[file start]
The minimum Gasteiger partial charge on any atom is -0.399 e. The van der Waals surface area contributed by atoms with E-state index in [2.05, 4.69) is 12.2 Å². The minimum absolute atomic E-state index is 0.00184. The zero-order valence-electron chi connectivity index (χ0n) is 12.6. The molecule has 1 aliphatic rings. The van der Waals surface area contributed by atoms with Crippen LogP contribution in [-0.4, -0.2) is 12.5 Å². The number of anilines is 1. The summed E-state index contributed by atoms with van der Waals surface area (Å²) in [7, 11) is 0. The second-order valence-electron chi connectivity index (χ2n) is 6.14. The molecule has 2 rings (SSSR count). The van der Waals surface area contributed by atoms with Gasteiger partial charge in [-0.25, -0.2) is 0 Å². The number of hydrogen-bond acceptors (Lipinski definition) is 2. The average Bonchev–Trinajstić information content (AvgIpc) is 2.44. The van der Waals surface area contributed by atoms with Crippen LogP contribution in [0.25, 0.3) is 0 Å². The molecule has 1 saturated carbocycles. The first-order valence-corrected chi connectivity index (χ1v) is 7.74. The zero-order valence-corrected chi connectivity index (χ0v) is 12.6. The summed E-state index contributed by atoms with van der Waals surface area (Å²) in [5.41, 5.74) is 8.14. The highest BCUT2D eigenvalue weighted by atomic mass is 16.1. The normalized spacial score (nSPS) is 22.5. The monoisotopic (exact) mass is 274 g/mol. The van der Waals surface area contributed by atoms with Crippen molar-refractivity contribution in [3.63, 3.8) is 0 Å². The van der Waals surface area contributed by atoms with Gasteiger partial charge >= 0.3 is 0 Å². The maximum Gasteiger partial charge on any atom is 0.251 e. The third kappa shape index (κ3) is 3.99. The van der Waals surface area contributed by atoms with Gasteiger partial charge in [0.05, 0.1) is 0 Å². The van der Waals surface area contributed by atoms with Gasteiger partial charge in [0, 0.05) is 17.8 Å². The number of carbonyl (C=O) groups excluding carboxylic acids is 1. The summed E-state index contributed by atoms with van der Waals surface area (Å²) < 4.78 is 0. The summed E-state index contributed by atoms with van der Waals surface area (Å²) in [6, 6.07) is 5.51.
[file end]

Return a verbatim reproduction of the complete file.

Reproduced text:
The minimum Gasteiger partial charge on any atom is -0.399 e. The van der Waals surface area contributed by atoms with E-state index in [2.05, 4.69) is 12.2 Å². The minimum absolute atomic E-state index is 0.00184. The zero-order valence-electron chi connectivity index (χ0n) is 12.6. The molecule has 1 aliphatic rings. The van der Waals surface area contributed by atoms with Crippen LogP contribution in [-0.4, -0.2) is 12.5 Å². The number of anilines is 1. The summed E-state index contributed by atoms with van der Waals surface area (Å²) in [7, 11) is 0. The second-order valence-electron chi connectivity index (χ2n) is 6.14. The molecule has 2 rings (SSSR count). The van der Waals surface area contributed by atoms with Gasteiger partial charge in [-0.25, -0.2) is 0 Å². The number of hydrogen-bond acceptors (Lipinski definition) is 2. The average Bonchev–Trinajstić information content (AvgIpc) is 2.44. The van der Waals surface area contributed by atoms with Crippen LogP contribution in [0.25, 0.3) is 0 Å². The molecule has 1 saturated carbocycles. The first-order valence-corrected chi connectivity index (χ1v) is 7.74. The zero-order valence-corrected chi connectivity index (χ0v) is 12.6. The summed E-state index contributed by atoms with van der Waals surface area (Å²) in [5.41, 5.74) is 8.14. The highest BCUT2D eigenvalue weighted by atomic mass is 16.1. The normalized spacial score (nSPS) is 22.5. The monoisotopic (exact) mass is 274 g/mol. The van der Waals surface area contributed by atoms with Crippen molar-refractivity contribution in [3.63, 3.8) is 0 Å². The van der Waals surface area contributed by atoms with Gasteiger partial charge >= 0.3 is 0 Å². The maximum Gasteiger partial charge on any atom is 0.251 e. The third kappa shape index (κ3) is 3.99. The van der Waals surface area contributed by atoms with Gasteiger partial charge in [0.05, 0.1) is 0 Å². The van der Waals surface area contributed by atoms with Gasteiger partial charge in [0, 0.05) is 17.8 Å². The number of carbonyl (C=O) groups excluding carboxylic acids is 1. The summed E-state index contributed by atoms with van der Waals surface area (Å²) < 4.78 is 0. The summed E-state index contributed by atoms with van der Waals surface area (Å²) in [6, 6.07) is 5.51.